Tuesday, April 21, 2009

Beginning again...some new reflections on life in Church

One of the challenges of leading a church is, frankly, coming up with a leadership "style" that makes sense and is of use to the people I am serving as leader. Of course, that makes sense. And, to any organized, thoughtful and reflective person who is a good planner and takes time to think before they take action it is an achievable and simple undertaking. Thing is, I am not that person. Turning 40 and making the turn from one crisis to another over the past couple of years has peeled away my delusions of being the sort of thinking, reflective person I would be...and has brought me to terms with the reactive and extemporaneous person I truly am in the present moment.

As a leader, I am good in crisis. As a leader, I can make something happen when little is at hand. All good skills for someone out on the frontier, but not helpful when a parish community faces the whole-Body conversion that seems increasingly important if the Church is going to thrive and evolve in the coming years.

The temptation I have faced, and one that seems to be mirrored in today's Church, is that when I dwell in the reactive I tend to coast in times of plenty. Now, there are numerous forms of plenty...and Churches have faced them all in the past half-century. There have been plenty of members (not so much any more). There have been plenty of children (thanks to the Baby Boom and its successive echoes). There has been plenty of money (but hey, what with the market today and an economic/environmental crisis that promises to alter our cultural DNA for several generations to come, that season may be over as well). So, without plenty, what do we do? The fact is that the Episcopal Church is in decline. What makes that a very scary thing is that we are not in precipitous decline. That might prompt action (reactive action) on the part of leadership and those who are led, alike. It is a Church in gradual decline. That makes it reversible, of course...but only with those small course corrections that keep things like planes in the air...or those minor alterations in life-style that make people healthier in the long run.

It means taking the time, and being willing to express the effort, to think, reflect, pray, plan, try and fail over and over again. It takes being willing to admit that we don't know it all, or have it all, or can make it all happen right now. Talk about taming the tiger of our own self-involvement. There isn't really a greater demon we face other than the one that whispers in our ear that not only can we be in charge of it all, but that our own will to fix can actually provide the fix. Or, that there is even a "fix" that is possible. Truth is, everything can't be fixed. This world is passing. People and things age and die. All boats are sinking. All buildings are falling down. The only "fix" in life is to be willing to continually build, to continually grow, to continually evolve...and to be willing to understand that what was can only inform what might be. The past can NEVER determine the future, it can only provide precedent. And, precedents can change over time!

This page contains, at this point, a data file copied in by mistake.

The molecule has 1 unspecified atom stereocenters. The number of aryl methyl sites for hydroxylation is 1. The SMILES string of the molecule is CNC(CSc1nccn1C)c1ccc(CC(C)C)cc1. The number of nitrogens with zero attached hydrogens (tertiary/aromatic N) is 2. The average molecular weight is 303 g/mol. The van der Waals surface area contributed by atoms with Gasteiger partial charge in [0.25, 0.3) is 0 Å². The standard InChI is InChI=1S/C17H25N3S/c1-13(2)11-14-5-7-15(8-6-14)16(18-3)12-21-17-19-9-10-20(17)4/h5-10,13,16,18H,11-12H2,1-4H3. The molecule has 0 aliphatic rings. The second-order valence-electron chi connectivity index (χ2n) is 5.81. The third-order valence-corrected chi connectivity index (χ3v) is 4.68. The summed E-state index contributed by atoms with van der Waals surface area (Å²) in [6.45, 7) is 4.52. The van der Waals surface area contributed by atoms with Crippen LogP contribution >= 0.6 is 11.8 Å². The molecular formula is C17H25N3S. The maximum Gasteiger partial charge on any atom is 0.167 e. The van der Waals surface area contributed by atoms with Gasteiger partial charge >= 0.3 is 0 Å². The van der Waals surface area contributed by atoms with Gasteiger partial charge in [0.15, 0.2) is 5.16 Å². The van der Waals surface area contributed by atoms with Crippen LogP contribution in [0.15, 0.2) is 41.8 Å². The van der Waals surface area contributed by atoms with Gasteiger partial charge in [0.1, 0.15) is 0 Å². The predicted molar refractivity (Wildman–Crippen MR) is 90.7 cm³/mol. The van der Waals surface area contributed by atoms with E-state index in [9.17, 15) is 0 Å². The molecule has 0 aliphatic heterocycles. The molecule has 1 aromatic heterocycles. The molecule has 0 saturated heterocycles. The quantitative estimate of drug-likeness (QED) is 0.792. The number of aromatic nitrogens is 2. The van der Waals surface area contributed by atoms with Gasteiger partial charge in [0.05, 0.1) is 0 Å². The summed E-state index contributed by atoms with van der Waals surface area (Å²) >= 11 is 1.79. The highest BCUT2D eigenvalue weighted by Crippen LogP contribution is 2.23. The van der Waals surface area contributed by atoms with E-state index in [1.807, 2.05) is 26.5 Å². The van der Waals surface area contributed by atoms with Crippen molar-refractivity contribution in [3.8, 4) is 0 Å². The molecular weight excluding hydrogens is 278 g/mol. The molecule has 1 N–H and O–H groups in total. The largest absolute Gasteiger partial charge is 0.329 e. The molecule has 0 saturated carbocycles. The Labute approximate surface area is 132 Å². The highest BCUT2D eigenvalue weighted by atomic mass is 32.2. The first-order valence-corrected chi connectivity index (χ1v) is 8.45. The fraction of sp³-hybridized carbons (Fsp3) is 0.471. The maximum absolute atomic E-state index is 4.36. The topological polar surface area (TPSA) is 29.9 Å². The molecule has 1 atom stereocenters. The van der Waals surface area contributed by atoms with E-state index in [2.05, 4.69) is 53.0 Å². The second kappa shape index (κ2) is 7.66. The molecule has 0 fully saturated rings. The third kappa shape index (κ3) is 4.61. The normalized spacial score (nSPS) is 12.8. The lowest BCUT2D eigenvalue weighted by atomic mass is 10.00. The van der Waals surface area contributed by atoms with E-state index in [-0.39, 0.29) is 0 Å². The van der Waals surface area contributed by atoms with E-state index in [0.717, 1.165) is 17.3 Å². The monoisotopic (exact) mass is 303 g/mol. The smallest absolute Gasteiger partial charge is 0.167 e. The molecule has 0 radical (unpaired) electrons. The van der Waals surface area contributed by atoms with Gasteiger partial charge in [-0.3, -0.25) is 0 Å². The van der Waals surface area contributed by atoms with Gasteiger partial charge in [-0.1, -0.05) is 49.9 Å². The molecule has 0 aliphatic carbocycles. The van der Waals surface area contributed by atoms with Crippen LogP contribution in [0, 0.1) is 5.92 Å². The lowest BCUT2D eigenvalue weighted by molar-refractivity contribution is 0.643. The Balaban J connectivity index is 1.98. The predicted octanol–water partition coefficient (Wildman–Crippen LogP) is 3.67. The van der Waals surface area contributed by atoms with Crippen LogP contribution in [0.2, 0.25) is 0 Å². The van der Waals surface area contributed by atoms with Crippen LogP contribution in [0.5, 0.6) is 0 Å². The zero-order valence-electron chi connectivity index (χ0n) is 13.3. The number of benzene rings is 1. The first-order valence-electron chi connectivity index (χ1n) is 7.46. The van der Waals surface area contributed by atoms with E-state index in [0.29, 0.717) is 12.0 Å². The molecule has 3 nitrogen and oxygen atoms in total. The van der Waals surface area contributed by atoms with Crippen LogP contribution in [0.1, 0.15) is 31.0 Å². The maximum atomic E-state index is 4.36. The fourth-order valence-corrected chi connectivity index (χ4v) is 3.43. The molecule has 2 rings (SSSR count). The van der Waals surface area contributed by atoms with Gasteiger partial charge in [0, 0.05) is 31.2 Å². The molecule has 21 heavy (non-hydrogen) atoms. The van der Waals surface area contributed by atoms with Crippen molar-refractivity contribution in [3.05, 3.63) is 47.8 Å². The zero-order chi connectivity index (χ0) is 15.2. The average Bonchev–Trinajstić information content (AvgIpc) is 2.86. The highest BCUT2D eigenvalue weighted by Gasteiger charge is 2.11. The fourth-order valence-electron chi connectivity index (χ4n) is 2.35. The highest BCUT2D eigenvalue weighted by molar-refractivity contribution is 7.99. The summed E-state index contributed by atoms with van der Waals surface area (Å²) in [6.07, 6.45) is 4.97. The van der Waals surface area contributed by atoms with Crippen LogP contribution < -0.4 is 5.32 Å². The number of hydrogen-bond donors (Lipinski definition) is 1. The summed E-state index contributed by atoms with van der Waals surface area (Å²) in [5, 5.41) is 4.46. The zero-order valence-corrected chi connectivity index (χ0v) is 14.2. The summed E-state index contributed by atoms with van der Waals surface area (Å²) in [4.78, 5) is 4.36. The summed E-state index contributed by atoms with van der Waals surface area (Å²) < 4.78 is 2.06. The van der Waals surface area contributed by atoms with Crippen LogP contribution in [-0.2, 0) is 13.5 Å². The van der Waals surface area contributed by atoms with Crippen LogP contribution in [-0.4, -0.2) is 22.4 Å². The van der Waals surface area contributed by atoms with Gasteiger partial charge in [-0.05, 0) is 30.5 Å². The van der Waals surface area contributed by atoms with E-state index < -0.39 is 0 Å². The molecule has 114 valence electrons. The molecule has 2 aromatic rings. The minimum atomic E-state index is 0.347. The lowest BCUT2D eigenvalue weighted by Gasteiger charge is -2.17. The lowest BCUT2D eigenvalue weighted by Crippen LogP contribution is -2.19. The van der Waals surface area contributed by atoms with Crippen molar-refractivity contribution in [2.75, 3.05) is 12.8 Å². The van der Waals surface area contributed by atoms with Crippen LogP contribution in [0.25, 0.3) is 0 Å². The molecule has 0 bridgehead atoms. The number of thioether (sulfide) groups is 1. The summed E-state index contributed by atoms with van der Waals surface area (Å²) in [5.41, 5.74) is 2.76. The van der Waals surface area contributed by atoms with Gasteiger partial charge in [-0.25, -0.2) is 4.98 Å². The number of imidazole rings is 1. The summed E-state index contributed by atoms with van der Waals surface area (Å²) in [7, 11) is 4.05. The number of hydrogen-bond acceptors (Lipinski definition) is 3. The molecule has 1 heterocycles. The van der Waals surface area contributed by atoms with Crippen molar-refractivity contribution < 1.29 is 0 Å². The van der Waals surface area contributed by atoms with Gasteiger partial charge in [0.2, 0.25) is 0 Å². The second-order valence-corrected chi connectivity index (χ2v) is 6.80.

So, how do we celebrate being Church in such a fluid environment? Not easily. It requires stepping out of our comfort zone of presuming that in a world rife with change that there can be one constant, human institution. Worse, that we presume that constant to be the church. Why put that burden on a thing? It was bad enough to shoulder a person with that responsibility. We did that with Jesus and it led to him being nailed to a cross. Sure, God purposed that death in order that Life would triumph...but even in that human presuppositions and attempts at controlling the environment (even death) fell to pieces at our feet, even as Jesus' death shroud fell from his living visage as he rose up from death into life.

I am feeling this burden keenly right now. It is both a blessing and a curse. I can see how I have used my own will and reactivity to feed the demons in and around me in the past years. I have been given new tools, new eyes, to see how the demons of addictive behaviors and attitudes have clouded the Church around me, and in me. The tough part, again, is finding the way forward.

Sometimes big gifts come in small packages. This morning, a parishioner forwarded to me a sermon preached by the Rt. Rev. Mark Hollingsworth, Bishop of Ohio. He was the guest preacher at a Diocese of New Jersey celebration of its recovery ministries. Being in recovery himself, he offered this perspective, preaching on the Gospel of Jesus' healing of the Gadarene demoniac:

Recovering people have a critical witness to make to the church and the world. Because of what we have experienced of the healing community beyond our demons, we have good news to proclaim, both by word and example. And it is news the world is desperate to hear.

If, for example, we are going to achieve global economic recovery, we will need to surrender to a globally healing community, we will need to live not for ourselves alone, but for the whole world. We will need to accept that economic recovery, like all recovery, will cost us. It will change the neighborhood, defining anew who our neighbor is. It will mean living in a new way. And that will require the patient yet uncompromising leadership of those who have seen what lies beyond the country of the Gadarenes and have come to know the one who alone can restore us to sanity.

Those who work the steps are well suited to this task. We do it week after week in home groups around the world. By our witness and our companionship, we humbly bear the grace of the one who cast aside the Gadarene demoniacs. We, like townspeople of Gadara, have seen him, yet we beg him not to leave our neighborhood. Rather we petition him, as we do one another, to “Keep coming back.”

More later...>

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